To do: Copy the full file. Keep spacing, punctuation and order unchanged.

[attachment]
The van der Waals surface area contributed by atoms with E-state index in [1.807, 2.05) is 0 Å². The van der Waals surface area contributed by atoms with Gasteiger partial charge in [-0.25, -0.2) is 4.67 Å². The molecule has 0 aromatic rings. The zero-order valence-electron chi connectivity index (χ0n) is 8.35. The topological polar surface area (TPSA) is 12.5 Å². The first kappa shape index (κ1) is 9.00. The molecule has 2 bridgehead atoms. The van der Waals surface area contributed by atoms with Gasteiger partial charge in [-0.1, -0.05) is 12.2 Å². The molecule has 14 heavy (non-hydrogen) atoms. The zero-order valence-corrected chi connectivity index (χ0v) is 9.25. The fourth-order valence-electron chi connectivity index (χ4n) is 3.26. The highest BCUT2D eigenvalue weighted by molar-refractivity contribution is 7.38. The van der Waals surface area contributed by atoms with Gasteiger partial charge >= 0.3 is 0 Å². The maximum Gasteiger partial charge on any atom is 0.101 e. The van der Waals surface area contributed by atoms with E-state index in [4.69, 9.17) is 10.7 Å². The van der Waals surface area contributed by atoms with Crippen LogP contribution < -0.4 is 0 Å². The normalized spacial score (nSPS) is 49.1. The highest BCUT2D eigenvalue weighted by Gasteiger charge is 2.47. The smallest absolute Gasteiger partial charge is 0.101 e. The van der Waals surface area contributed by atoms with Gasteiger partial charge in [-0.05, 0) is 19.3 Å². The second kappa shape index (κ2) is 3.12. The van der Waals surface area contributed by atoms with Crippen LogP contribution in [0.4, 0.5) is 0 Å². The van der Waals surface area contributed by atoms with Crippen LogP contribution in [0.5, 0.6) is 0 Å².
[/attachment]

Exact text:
The van der Waals surface area contributed by atoms with E-state index in [1.807, 2.05) is 0 Å². The van der Waals surface area contributed by atoms with Gasteiger partial charge in [-0.25, -0.2) is 4.67 Å². The molecule has 0 aromatic rings. The zero-order valence-electron chi connectivity index (χ0n) is 8.35. The topological polar surface area (TPSA) is 12.5 Å². The first kappa shape index (κ1) is 9.00. The molecule has 2 bridgehead atoms. The van der Waals surface area contributed by atoms with Gasteiger partial charge in [-0.1, -0.05) is 12.2 Å². The molecule has 14 heavy (non-hydrogen) atoms. The zero-order valence-corrected chi connectivity index (χ0v) is 9.25. The fourth-order valence-electron chi connectivity index (χ4n) is 3.26. The highest BCUT2D eigenvalue weighted by molar-refractivity contribution is 7.38. The van der Waals surface area contributed by atoms with Gasteiger partial charge >= 0.3 is 0 Å². The maximum Gasteiger partial charge on any atom is 0.101 e. The van der Waals surface area contributed by atoms with E-state index in [4.69, 9.17) is 10.7 Å². The van der Waals surface area contributed by atoms with Crippen LogP contribution < -0.4 is 0 Å². The normalized spacial score (nSPS) is 49.1. The highest BCUT2D eigenvalue weighted by Gasteiger charge is 2.47. The smallest absolute Gasteiger partial charge is 0.101 e. The van der Waals surface area contributed by atoms with Gasteiger partial charge in [-0.05, 0) is 19.3 Å². The second kappa shape index (κ2) is 3.12. The van der Waals surface area contributed by atoms with Crippen LogP contribution in [0.4, 0.5) is 0 Å². The van der Waals surface area contributed by atoms with Crippen LogP contribution in [0.5, 0.6) is 0 Å².